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Can Genital Herpes be cured?
12th March 2019
There are a variety of sexually transmitted infections, some of them well known (like Chlamydia) and others, not so much (such as Mycoplasma Genitalium). And as well as categorising STI’s into how wide-spread or how talked about they are, they can also be split into two distinct categories; curable and simply treatable. Genital herpes falls into the latter category, as there is no cure for it once you have picked up the infection.
Why can’t it be cured?
STI’s like Chlamydia and Gonorrhoea can be cured and cleared with a short course of antibiotics (sometimes only requiring a single dose). So why can’t the same be said of herpes? Well, the difference here is the same as that within realms outside of sexual health. It’s the same reason that you are warned not to take antibiotics for a cold or the flu and that’s because herpes is caused by a virus, not a bacteria.
Bacterial infections (like the aforementioned Chlamydia and gonorrhoea) can be cleared using antibiotics, but viral infections don’t respond to this kind of medication. Your body is also incapable of clearing certain viruses, which is why you live with genital herpes forever after contracting it; your body simply can’t get rid of it.
The herpes virus comes in a variety of strains including the herpes simplex virus 1 and the herpes simplex virus 2. The HSV1 is the virus that causes oral herpes, otherwise known as cold sores. This causes painful and infectious spots around the mouth and lips, that flare up and calm down in cycles. Genital herpes is caused by the HSV2 virus and it behaves in very much the same way, producing sores on the genitals that flare up and then go into remission again over time.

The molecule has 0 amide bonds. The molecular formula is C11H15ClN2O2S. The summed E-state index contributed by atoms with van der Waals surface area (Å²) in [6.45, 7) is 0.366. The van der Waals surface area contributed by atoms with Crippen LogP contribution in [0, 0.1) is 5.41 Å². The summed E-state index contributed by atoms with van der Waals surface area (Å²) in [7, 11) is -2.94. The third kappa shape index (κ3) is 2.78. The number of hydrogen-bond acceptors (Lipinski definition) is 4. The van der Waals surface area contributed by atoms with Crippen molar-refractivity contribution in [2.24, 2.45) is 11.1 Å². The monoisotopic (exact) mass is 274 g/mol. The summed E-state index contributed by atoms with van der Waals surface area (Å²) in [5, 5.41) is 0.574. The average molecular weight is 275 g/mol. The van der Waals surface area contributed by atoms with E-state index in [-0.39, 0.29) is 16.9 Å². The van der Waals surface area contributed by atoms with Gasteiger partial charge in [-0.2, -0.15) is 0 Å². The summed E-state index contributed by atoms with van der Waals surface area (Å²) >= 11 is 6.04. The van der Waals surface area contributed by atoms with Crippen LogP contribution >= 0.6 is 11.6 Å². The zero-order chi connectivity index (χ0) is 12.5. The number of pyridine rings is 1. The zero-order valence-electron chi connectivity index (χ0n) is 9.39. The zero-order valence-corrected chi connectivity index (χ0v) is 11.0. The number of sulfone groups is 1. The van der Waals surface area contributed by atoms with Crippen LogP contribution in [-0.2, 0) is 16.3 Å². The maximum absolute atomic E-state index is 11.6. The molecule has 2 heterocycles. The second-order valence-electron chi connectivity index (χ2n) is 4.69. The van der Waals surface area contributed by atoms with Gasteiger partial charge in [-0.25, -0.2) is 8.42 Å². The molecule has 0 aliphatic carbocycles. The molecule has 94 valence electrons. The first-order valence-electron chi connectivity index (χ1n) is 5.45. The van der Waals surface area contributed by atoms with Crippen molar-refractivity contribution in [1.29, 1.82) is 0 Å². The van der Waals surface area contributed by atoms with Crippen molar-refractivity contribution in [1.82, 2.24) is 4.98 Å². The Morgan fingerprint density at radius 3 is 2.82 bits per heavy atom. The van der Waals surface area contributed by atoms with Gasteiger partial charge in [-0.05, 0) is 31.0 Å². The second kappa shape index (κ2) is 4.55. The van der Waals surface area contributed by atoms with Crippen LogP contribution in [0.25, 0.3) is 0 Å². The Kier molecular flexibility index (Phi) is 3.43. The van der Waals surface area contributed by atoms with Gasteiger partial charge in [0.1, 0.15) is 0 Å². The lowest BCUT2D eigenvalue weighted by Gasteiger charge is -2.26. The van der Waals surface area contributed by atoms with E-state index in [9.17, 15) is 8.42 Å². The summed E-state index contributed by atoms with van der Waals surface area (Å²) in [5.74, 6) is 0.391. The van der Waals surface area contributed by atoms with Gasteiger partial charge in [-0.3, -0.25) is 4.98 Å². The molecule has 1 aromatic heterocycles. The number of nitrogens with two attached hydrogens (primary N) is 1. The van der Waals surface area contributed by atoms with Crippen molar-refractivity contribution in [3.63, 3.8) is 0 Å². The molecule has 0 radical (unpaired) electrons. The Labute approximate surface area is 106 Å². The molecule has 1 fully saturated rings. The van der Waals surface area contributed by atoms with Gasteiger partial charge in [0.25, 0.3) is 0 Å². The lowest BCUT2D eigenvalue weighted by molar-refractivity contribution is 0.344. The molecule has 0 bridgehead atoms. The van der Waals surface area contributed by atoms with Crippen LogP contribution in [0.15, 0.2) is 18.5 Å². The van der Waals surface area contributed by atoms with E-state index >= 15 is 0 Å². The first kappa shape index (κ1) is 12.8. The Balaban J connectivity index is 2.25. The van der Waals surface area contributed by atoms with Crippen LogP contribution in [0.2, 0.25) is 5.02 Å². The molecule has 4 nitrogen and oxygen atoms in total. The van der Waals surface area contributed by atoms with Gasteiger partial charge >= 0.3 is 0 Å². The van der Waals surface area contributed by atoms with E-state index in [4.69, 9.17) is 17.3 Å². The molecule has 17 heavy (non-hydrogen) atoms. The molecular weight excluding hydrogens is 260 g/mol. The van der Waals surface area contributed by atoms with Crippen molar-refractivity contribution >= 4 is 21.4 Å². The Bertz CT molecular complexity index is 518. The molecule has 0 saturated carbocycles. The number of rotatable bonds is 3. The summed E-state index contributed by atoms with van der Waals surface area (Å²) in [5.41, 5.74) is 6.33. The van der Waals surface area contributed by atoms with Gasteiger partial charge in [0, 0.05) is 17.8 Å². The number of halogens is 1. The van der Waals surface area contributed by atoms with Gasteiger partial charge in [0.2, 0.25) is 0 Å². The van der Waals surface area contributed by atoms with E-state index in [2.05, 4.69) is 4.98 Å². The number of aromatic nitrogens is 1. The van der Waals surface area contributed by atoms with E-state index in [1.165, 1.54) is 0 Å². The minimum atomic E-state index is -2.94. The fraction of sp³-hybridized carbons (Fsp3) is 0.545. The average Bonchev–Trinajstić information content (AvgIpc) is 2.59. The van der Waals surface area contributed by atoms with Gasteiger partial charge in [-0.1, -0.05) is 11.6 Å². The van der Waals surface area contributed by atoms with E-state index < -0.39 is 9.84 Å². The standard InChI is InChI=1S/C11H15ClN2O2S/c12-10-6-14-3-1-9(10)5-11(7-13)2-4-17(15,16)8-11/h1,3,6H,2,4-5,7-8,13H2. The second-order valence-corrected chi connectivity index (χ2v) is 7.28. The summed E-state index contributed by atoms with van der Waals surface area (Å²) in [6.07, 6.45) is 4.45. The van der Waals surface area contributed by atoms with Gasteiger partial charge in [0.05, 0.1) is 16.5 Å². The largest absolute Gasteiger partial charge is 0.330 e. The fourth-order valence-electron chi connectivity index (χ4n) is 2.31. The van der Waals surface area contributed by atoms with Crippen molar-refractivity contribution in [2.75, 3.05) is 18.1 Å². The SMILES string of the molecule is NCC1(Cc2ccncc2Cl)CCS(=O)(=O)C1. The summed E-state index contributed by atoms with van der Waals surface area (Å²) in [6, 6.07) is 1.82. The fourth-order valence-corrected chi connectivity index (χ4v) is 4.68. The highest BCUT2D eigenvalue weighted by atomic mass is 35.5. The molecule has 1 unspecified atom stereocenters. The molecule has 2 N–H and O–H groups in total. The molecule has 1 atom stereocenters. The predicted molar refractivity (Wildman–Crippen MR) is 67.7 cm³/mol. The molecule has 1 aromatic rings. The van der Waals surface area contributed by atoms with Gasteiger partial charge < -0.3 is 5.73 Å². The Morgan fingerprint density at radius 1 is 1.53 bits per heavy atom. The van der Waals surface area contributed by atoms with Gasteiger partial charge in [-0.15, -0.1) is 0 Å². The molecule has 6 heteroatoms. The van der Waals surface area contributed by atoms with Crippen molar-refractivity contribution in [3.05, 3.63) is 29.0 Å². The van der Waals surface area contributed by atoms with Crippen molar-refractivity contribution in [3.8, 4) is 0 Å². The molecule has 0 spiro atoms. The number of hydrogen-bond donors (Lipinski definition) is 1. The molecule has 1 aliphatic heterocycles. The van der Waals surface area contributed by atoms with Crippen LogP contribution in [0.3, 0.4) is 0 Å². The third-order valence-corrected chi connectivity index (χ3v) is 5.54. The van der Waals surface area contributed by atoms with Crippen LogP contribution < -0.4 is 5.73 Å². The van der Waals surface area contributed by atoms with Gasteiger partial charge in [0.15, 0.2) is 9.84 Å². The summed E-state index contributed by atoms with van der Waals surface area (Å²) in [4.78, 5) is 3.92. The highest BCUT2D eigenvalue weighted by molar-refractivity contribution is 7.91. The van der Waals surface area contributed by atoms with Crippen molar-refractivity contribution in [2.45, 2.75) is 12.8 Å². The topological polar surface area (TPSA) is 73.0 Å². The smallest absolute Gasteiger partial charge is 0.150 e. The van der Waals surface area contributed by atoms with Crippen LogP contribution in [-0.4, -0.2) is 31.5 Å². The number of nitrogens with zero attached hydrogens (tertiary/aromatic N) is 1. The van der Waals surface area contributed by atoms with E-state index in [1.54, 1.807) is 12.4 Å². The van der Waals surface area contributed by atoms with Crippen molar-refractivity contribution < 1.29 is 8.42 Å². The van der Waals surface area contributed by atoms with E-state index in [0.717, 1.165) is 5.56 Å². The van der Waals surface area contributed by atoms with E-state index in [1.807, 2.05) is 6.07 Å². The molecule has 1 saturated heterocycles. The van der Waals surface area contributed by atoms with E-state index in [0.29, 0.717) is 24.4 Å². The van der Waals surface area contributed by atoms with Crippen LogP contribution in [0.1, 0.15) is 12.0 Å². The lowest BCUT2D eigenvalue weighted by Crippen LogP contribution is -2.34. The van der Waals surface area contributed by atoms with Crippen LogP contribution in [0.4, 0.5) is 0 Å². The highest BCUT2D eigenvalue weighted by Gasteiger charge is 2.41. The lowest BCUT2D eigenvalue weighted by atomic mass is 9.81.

A little known fact is that the herpes virus is also responsible for chickenpox and shingles, in the form of the herpes zoster virus. Again, the virus creates small painful spots, but with chickenpox, it’s usually over the entire body. This explains why you only get chickenpox once; because your body is unable to dispel the virus completely and so a tiny amount simply lies dormant for years to come. When the virus gets reaggravated and changes slightly, this is when people experience shingles and this usually shows itself as a painful rash across the chest and back.
How can I treat it?
Although it cannot be cured, genital herpes can be treated and effectively managed. There are a number of antiviral medications like Aciclovir that help to keep the symptoms of herpes at bay. This is designed to keep the number of flare-ups down so that sufferers can go about their daily lives as easily as possible.
How can I avoid it?
Because the infection is a lifelong one, you’re probably going to want to avoid it as best you can. Safe sex practices are always advised, which means using condoms for all vaginal, anal and oral sex. However, herpes can affect any part of the skin in the genital region, which means that condoms don’t guarantee protection from the disease. While it may not be an airtight method of protection against herpes though, using condoms does significantly reduce the spread of the infection.
Avoiding contracting genital herpes is also about open and honest communication. You should always first discuss your sexual health (and theirs) with any potential new partners before having sex with them, to identify how safe each of you is being. It is okay to have sex if you genital herpes (between outbreaks; not when you have active sores), however, you could still pass the infection on and so it’s important that your partner knows, understands and accepts the risks.